The combo installation and performance built by Kenny Barrett and choreographed by Liliana Gomez suffered a bit in the execution department. Newspapers located along the pathway leading to and from the installation conveyed a sloppy vibe rather than enhancing the visitor experience. Still, their risk-taking beat the heck out of blander alternatives. Let's hope those two keep at it — and that others follow suit.
ARTELPHX included a nice variety of programming this time around, although puppetry and improvisational theater offerings didn't particularly stand out. Still, they served to highlight the tremendous potential for including additional types of work in future ARTELPHX events. Electric violin. Spit poetry. Short plays like those Rising Youth Theatre developed for the Light Rail. All would make ARTELPHX a more interesting affair, as did music done poolside by Lauren Sarah Hayes.
Finding a large corner space empty near an elevator (like the space that featured Valyntina Grenier's gun-themed piece, but on a different floor) when it could have been used for another installation or performance was disappointing. Imagine what could fill that space at a future event: human statues, live mural painting, neon sculptures, an art-making activity for event-goers. So many lost opportunities there this time around, especially given the space’s mirrored wall.
The pool was a pretty cool place to be during ARTELPHX, thanks in part to Brian Maxwell’s suspended columns of ceramic orbs and Rachel Olsen-Veal’s hanging walls of multi-color geometric shapes. Projections onto a four-story wall adjacent to the pool, the work of Mark Hughes and Katharine Leigh Simpson, beautifully signaled the hotel’s transformation into a creative canvas. Perhaps the popularity of Simpson parading around the hotel as a flowing white bird will prompt more participation by additional costumed types strolling through event spaces.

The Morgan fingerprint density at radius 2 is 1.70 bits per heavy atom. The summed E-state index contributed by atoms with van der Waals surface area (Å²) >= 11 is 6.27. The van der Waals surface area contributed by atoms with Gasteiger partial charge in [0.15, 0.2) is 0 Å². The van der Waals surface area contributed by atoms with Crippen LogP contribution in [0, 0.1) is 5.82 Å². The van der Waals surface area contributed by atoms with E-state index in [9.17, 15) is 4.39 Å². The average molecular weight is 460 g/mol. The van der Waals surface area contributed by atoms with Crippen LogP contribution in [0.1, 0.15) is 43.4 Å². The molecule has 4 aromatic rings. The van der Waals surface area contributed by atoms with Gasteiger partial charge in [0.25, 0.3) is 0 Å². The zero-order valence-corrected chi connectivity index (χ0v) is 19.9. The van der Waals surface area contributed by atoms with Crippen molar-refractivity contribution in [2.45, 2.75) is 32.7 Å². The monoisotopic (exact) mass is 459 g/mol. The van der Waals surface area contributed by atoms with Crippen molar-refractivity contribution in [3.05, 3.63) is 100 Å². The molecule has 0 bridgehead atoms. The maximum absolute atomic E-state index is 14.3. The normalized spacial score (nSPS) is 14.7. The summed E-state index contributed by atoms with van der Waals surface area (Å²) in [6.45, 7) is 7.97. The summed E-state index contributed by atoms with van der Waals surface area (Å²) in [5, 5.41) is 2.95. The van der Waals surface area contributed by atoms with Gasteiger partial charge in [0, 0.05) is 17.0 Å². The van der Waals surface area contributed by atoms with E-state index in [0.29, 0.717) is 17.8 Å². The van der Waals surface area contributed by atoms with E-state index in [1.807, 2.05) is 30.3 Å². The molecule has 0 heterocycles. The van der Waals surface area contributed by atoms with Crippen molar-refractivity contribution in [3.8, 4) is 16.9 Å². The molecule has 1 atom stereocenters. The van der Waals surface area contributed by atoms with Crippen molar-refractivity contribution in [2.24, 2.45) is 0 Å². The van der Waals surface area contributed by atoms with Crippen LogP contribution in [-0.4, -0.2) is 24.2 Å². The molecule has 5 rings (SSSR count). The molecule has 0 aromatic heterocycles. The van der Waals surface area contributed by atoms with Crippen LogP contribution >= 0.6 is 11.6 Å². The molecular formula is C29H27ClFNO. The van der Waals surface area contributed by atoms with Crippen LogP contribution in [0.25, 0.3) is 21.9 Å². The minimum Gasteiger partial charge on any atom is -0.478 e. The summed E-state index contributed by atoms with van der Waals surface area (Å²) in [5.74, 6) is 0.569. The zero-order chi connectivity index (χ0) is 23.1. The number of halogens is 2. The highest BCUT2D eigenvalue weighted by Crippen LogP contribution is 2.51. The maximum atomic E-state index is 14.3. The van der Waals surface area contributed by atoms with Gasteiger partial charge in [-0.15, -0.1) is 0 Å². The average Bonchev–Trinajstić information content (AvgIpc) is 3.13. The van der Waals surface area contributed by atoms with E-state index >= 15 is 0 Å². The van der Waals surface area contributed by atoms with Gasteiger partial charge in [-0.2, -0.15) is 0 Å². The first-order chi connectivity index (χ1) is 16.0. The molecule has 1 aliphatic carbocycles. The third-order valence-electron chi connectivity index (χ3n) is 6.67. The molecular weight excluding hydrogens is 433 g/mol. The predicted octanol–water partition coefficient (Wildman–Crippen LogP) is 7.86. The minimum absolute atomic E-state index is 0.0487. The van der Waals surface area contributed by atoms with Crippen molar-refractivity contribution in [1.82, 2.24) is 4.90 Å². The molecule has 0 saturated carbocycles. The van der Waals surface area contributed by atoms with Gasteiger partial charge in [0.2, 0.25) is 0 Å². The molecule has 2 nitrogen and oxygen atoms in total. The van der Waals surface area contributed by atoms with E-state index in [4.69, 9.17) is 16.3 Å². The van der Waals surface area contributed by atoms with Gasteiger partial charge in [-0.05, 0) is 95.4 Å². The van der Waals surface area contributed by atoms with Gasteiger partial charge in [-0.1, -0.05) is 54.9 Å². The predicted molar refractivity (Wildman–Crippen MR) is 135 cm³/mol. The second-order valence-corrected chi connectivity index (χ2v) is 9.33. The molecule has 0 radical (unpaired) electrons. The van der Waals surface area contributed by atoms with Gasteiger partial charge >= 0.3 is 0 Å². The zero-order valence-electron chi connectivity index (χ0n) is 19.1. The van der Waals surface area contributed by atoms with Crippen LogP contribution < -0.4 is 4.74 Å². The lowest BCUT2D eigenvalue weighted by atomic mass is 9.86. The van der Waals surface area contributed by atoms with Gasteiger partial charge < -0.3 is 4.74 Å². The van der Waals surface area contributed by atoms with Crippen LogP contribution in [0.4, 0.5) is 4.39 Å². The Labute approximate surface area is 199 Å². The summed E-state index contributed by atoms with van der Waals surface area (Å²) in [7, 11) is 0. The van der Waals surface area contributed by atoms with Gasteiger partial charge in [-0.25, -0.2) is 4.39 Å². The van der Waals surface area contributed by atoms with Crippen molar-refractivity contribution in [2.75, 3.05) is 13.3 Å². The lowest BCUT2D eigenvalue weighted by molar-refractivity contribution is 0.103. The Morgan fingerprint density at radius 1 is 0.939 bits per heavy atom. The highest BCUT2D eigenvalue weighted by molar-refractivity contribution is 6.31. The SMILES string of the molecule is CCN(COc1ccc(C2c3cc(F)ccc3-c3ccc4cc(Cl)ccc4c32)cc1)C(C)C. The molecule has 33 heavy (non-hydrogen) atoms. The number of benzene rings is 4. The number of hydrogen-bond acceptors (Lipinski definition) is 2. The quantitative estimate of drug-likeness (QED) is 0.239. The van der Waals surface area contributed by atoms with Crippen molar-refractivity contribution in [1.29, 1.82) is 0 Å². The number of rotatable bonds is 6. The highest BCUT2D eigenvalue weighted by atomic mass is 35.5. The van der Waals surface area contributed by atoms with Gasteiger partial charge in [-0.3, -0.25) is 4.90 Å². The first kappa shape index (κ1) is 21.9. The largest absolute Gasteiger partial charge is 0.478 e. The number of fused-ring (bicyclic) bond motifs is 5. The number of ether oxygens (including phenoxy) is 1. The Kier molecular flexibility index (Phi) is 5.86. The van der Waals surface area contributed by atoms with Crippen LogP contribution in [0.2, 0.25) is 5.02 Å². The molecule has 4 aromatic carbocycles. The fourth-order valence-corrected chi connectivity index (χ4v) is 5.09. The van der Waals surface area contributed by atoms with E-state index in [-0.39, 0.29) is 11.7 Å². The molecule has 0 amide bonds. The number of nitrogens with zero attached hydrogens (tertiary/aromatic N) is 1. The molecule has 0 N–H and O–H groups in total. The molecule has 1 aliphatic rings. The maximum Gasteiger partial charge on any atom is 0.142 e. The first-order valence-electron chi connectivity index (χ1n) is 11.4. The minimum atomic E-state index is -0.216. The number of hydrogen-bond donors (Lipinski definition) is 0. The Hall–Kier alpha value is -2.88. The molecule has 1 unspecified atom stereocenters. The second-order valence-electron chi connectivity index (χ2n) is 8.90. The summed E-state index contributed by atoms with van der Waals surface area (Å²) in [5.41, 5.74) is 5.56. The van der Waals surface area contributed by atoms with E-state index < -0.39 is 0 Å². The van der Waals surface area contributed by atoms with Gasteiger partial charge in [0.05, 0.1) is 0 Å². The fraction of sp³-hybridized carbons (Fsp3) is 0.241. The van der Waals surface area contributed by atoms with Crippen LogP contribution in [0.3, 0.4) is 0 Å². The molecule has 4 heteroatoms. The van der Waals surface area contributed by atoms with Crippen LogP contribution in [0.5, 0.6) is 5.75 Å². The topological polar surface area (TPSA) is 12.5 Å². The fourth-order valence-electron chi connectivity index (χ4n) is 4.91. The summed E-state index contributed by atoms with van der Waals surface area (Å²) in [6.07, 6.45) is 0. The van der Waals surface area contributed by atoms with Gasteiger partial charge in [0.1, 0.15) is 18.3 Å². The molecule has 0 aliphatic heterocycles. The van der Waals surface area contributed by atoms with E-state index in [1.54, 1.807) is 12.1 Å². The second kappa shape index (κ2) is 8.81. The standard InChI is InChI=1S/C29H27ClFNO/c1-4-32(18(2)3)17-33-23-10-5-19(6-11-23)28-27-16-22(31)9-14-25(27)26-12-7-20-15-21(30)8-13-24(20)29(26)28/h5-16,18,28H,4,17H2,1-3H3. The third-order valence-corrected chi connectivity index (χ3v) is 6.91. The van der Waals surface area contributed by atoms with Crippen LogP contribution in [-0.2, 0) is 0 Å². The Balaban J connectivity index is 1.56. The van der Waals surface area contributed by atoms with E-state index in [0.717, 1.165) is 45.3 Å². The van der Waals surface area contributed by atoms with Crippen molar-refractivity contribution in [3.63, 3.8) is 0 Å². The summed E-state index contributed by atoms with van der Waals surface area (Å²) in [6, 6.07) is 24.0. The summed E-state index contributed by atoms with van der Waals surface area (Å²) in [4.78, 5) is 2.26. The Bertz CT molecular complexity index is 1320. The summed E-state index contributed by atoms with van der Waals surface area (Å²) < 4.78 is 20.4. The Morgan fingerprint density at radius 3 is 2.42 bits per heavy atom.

Overall, this year’s ARTELPHX was a mixed bag. There was some good art, but some merely meh art, too. And while most people are perfectly fond of the artists who’ve done more than one ARTELPHX event, it might be nice to see fewer repeat participants and more fresh faces in the mix next time around. It’s time to stress quality over quantity as well. The novelty of merely doing something artsy in a hotel environment is wearing off.
It’d be nice to up the frequency of performances, too – which would make it easier for ARTELPHX attendees to see every performance in a single night, and result in smaller audiences for each showing. Crowding into a hotel doorway with dozens of other people trying to see the same show is, at best, only fun the first time you do it. Finding some artists posting performance times outside their rooms only to change them with Post-It notes is equally frustrating.
Sharpe plans to organize ARTELSHOW events in other cities. But the ARTEL model has yet to be perfected here. It still needs basics like event programs noting artist names, titles of works, installation locations, and performance times. The show needs artist statements, too — prominently displayed near featured installations and performances.
Until those things happen, it's difficult to imagine the event expanding beyond Phoenix.